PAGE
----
MESA Board Statement in Solidarity with Protests at Boğaziçi University

The Board of Directors of the Middle East Studies Association of North America condemns the ongoing and intensified government assault on higher education in Turkey. We join our voices to the demands raised by faculty and students at Boğaziçi University—one of the premier institutions in the region and the site of the most recent government attacks—that academic freedom, freedom of expression, and academic and democratic norms be respected and the autonomy of the higher education sector in Turkey be protected.

Since early January 2021, students and faculty at Boğaziçi University have been protesting the appointment of a new rector by Turkey’s President Recep Tayyip Erdoğan. The appointment was made unilaterally, without consulting members of the university, in a move that contravenes the university’s tradition of self-governance. Not only had the appointee, Melih Bulu, been a political candidate for the governing party, but also, his academic credentials have been publicly contested.

The government’s response to the ensuing protests has been deeply troubling. Demonstrating students have faced police brutality, protesters have been described by government officials as terrorists, and those detained have been subjected to abuse, including strip searches and sexual harassment. Faculty have also been targeted by both government officials, denouncing individual professors by name, and by the pro-government media, which has published photographs of faculty members describing them as traitors. These same media platforms have also doubled down on the demonization of student protesters as terrorists while using sensational coverage that traffics in sexist, homophobic and transphobic depictions. Two enduring images of the government’s disturbing response to the protests are emblematic: the use of handcuffs on the gates of the university’ campus to lock protesters out and the placement of snipers on the roofs of buildings adjacent to that entrance. Other cities, too, have joined the protests with more than 550 students and protestors detained to date.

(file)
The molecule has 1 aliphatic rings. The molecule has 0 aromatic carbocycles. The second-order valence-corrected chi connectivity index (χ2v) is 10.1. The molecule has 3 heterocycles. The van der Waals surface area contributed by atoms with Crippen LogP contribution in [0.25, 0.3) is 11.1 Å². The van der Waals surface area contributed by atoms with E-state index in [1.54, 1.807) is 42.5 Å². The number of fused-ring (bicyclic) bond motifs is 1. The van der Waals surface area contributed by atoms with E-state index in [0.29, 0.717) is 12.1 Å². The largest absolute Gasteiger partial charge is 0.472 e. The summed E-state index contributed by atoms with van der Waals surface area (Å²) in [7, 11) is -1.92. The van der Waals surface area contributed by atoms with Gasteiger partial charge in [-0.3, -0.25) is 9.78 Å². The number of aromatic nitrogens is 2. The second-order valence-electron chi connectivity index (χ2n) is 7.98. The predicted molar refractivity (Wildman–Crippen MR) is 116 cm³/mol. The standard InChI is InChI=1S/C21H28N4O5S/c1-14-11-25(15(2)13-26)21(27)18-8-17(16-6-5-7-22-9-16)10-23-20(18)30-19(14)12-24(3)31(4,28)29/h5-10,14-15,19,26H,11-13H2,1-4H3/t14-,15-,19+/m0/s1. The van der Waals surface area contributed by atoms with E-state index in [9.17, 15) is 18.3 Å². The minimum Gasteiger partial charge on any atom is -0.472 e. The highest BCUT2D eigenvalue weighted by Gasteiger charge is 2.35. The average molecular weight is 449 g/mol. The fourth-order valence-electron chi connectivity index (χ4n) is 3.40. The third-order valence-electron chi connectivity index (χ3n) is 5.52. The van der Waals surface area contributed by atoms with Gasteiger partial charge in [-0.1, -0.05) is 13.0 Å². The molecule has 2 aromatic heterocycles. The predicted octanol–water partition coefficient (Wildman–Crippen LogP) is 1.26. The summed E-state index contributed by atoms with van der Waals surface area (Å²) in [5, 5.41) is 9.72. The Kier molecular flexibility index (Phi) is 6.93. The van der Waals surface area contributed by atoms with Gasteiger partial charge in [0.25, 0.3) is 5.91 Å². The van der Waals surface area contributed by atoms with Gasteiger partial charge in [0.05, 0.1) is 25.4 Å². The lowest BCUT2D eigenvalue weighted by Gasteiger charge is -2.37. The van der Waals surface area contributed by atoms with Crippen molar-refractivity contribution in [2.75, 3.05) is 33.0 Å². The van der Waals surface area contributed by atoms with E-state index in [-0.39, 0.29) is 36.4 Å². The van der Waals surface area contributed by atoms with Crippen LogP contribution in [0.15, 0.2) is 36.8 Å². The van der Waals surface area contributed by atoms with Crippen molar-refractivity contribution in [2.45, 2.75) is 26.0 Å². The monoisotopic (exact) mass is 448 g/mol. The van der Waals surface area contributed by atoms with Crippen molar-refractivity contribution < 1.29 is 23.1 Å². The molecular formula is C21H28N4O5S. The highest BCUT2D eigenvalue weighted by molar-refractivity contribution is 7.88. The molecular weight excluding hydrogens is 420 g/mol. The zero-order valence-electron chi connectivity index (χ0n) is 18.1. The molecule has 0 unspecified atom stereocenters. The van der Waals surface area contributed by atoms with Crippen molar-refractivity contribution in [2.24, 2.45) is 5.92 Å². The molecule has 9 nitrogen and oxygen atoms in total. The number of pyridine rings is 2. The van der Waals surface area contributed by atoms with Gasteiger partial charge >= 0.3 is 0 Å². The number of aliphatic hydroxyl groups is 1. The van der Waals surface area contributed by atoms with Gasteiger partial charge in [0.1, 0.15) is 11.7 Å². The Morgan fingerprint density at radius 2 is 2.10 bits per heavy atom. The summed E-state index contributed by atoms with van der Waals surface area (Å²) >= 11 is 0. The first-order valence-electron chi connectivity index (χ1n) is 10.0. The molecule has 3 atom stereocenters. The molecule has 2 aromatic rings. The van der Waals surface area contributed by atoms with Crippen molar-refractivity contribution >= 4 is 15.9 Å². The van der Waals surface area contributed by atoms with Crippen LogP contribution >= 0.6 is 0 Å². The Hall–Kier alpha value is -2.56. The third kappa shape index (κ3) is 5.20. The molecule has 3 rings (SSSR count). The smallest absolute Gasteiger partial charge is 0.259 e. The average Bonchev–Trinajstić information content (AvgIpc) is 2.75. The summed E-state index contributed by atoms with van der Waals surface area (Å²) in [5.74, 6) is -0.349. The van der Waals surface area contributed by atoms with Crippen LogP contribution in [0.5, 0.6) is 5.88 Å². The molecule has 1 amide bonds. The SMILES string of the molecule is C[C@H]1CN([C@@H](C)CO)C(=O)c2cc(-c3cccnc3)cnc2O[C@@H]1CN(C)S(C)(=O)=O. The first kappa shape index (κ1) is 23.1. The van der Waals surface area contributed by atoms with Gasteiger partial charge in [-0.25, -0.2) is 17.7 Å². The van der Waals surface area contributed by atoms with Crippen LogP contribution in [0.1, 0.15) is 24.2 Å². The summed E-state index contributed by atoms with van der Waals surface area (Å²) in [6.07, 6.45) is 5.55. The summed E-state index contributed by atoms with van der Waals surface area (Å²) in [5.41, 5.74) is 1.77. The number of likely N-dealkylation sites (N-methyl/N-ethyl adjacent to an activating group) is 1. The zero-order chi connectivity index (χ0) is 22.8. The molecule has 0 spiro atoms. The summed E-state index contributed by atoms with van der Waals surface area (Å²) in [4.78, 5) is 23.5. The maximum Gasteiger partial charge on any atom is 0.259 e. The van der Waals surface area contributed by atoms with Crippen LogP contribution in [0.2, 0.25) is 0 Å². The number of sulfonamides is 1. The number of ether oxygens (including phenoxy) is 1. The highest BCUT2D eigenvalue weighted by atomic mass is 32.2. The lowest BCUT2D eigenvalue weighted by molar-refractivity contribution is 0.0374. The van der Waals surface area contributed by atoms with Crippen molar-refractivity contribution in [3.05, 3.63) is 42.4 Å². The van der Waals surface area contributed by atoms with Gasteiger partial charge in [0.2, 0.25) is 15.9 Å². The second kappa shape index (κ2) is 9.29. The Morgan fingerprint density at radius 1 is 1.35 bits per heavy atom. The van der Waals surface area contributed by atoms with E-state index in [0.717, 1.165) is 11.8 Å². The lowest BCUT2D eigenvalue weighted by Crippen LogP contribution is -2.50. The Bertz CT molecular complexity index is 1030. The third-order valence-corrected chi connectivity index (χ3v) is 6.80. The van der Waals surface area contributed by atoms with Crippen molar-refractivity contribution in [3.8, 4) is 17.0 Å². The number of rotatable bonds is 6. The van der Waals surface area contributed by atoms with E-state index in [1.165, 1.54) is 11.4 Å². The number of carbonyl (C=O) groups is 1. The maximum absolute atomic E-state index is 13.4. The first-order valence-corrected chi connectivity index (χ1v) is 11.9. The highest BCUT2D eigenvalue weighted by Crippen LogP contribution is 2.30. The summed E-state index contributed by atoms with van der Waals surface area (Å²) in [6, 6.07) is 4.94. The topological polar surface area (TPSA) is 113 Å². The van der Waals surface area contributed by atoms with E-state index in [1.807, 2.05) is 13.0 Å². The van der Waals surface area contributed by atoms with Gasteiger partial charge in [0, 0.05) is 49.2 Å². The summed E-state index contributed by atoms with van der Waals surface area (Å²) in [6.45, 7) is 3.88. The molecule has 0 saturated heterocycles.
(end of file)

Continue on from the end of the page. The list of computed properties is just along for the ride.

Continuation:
The government’s attack on Boğaziçi University has not been limited to these measures taken against students and faculty. President Erdoğan used an overnight presidential decree as the vehicle for unilaterally creating two new faculties at the university. There is little doubt that the decree is designed to alter the structure of the university by creating an opportunity for the newly-appointed rector to recruit a large pool of partisan faculty members, to join the university. Indeed, the decision by the government to create new faculties without consultation suggests an expansion intended to alter the composition and character of the university’s academic personnel in ways that align more closely with the government’s preferences. By targeting one of Turkey’s most prestigious universities in this way, the government appears to be demonstrating its intention to remove the final vestiges of academic freedom and university autonomy in the country.

Indeed, the systematic and multi-faceted attacks on higher education in Turkey that have accelerated since 2016, including the closure of some universities and expropriation of others, suggest that not only political, but even, in some cases, economic interests take priority over intellectual and professional development in the country, to say nothing of academic freedom.  There is no doubt that subjecting the higher education sector to ongoing and inappropriate encroachments by the government of the sorts we have been witnessing has the deeply consequential effect of stifling intellectual life, constraining the acquisition of knowledge, and extinguishing the dynamism of the academy and of civil society.

As a scholarly association, MESA declares its solidarity with student and faculty protestors of the recent developments at Boğaziçi University. We urge President Erdoğan to restore the autonomy of universities and the protection of academic freedom—including freedom of expression, opinion, and association—in Turkey’s legal order.


American Anthropological Association
American Historical Association
American Philosophical Association
American Sociological Association
Association for Slavic, East European, and Eurasian Studies
International Society for Third Sector Research


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